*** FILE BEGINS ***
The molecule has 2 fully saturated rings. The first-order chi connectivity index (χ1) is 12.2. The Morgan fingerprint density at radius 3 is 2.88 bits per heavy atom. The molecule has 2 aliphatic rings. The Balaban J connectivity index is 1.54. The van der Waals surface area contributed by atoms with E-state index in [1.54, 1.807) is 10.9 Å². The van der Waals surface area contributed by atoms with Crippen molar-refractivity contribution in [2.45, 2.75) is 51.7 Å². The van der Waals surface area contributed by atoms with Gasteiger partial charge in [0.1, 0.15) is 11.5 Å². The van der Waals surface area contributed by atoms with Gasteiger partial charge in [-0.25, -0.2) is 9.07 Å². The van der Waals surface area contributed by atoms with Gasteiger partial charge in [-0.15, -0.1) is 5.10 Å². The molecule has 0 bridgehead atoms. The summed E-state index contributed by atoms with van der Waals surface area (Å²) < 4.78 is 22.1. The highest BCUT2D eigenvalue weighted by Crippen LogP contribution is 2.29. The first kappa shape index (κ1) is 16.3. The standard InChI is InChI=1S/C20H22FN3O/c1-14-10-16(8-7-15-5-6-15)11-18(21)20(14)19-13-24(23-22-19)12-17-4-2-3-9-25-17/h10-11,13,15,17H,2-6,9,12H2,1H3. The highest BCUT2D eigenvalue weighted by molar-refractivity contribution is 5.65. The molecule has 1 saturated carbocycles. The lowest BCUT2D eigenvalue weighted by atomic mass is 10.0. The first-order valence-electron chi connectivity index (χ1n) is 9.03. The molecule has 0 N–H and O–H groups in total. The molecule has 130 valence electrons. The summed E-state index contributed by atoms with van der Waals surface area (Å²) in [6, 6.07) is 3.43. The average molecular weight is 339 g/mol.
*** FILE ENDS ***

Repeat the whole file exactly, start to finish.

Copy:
The molecule has 2 fully saturated rings. The first-order chi connectivity index (χ1) is 12.2. The Morgan fingerprint density at radius 3 is 2.88 bits per heavy atom. The molecule has 2 aliphatic rings. The Balaban J connectivity index is 1.54. The van der Waals surface area contributed by atoms with E-state index in [1.54, 1.807) is 10.9 Å². The van der Waals surface area contributed by atoms with Crippen molar-refractivity contribution in [2.45, 2.75) is 51.7 Å². The van der Waals surface area contributed by atoms with Gasteiger partial charge in [0.1, 0.15) is 11.5 Å². The van der Waals surface area contributed by atoms with Gasteiger partial charge in [-0.25, -0.2) is 9.07 Å². The van der Waals surface area contributed by atoms with Gasteiger partial charge in [-0.15, -0.1) is 5.10 Å². The molecule has 0 bridgehead atoms. The summed E-state index contributed by atoms with van der Waals surface area (Å²) < 4.78 is 22.1. The highest BCUT2D eigenvalue weighted by Crippen LogP contribution is 2.29. The first kappa shape index (κ1) is 16.3. The standard InChI is InChI=1S/C20H22FN3O/c1-14-10-16(8-7-15-5-6-15)11-18(21)20(14)19-13-24(23-22-19)12-17-4-2-3-9-25-17/h10-11,13,15,17H,2-6,9,12H2,1H3. The highest BCUT2D eigenvalue weighted by molar-refractivity contribution is 5.65. The molecule has 1 saturated carbocycles. The lowest BCUT2D eigenvalue weighted by atomic mass is 10.0. The first-order valence-electron chi connectivity index (χ1n) is 9.03. The molecule has 0 N–H and O–H groups in total. The molecule has 130 valence electrons. The summed E-state index contributed by atoms with van der Waals surface area (Å²) in [6, 6.07) is 3.43. The average molecular weight is 339 g/mol.